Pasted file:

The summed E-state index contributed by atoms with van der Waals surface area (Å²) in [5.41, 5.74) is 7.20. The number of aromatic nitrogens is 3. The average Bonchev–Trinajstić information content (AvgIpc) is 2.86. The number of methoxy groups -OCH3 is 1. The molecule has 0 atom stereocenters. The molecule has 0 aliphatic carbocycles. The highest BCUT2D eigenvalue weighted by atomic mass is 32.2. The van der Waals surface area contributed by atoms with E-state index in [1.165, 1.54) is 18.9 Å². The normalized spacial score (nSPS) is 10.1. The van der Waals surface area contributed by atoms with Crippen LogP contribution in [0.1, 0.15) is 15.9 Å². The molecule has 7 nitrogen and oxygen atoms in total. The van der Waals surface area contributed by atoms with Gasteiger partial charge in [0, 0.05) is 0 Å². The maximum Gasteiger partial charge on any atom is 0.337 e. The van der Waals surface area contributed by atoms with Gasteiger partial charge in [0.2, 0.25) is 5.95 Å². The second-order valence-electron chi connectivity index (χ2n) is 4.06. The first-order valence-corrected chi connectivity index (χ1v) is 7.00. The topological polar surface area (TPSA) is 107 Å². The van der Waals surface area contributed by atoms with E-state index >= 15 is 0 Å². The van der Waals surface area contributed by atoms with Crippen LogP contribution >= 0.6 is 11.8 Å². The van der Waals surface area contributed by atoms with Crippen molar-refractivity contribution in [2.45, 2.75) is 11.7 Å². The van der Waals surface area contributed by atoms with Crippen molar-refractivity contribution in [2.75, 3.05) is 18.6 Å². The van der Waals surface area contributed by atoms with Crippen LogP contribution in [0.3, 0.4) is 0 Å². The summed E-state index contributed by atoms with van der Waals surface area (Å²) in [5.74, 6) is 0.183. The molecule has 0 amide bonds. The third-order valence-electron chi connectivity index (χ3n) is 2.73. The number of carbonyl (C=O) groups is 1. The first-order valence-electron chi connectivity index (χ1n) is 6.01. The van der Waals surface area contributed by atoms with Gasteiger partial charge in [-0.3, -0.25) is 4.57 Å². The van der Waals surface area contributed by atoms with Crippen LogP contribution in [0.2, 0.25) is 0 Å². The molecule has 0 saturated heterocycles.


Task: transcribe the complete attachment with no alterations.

The summed E-state index contributed by atoms with van der Waals surface area (Å²) in [5.41, 5.74) is 7.20. The number of aromatic nitrogens is 3. The average Bonchev–Trinajstić information content (AvgIpc) is 2.86. The number of methoxy groups -OCH3 is 1. The molecule has 0 atom stereocenters. The molecule has 0 aliphatic carbocycles. The highest BCUT2D eigenvalue weighted by atomic mass is 32.2. The van der Waals surface area contributed by atoms with E-state index in [1.165, 1.54) is 18.9 Å². The normalized spacial score (nSPS) is 10.1. The van der Waals surface area contributed by atoms with Crippen LogP contribution in [0.1, 0.15) is 15.9 Å². The molecule has 7 nitrogen and oxygen atoms in total. The van der Waals surface area contributed by atoms with Gasteiger partial charge in [0, 0.05) is 0 Å². The maximum Gasteiger partial charge on any atom is 0.337 e. The van der Waals surface area contributed by atoms with Gasteiger partial charge in [0.2, 0.25) is 5.95 Å². The second-order valence-electron chi connectivity index (χ2n) is 4.06. The first-order valence-corrected chi connectivity index (χ1v) is 7.00. The topological polar surface area (TPSA) is 107 Å². The van der Waals surface area contributed by atoms with E-state index >= 15 is 0 Å². The van der Waals surface area contributed by atoms with Crippen LogP contribution >= 0.6 is 11.8 Å². The van der Waals surface area contributed by atoms with Crippen molar-refractivity contribution in [2.45, 2.75) is 11.7 Å². The van der Waals surface area contributed by atoms with Crippen molar-refractivity contribution in [2.75, 3.05) is 18.6 Å². The van der Waals surface area contributed by atoms with Crippen LogP contribution in [0.3, 0.4) is 0 Å². The summed E-state index contributed by atoms with van der Waals surface area (Å²) in [5.74, 6) is 0.183. The molecule has 0 amide bonds. The third-order valence-electron chi connectivity index (χ3n) is 2.73. The number of carbonyl (C=O) groups is 1. The first-order valence-electron chi connectivity index (χ1n) is 6.01. The van der Waals surface area contributed by atoms with Gasteiger partial charge in [-0.3, -0.25) is 4.57 Å². The van der Waals surface area contributed by atoms with Crippen LogP contribution in [0.2, 0.25) is 0 Å². The molecule has 0 saturated heterocycles.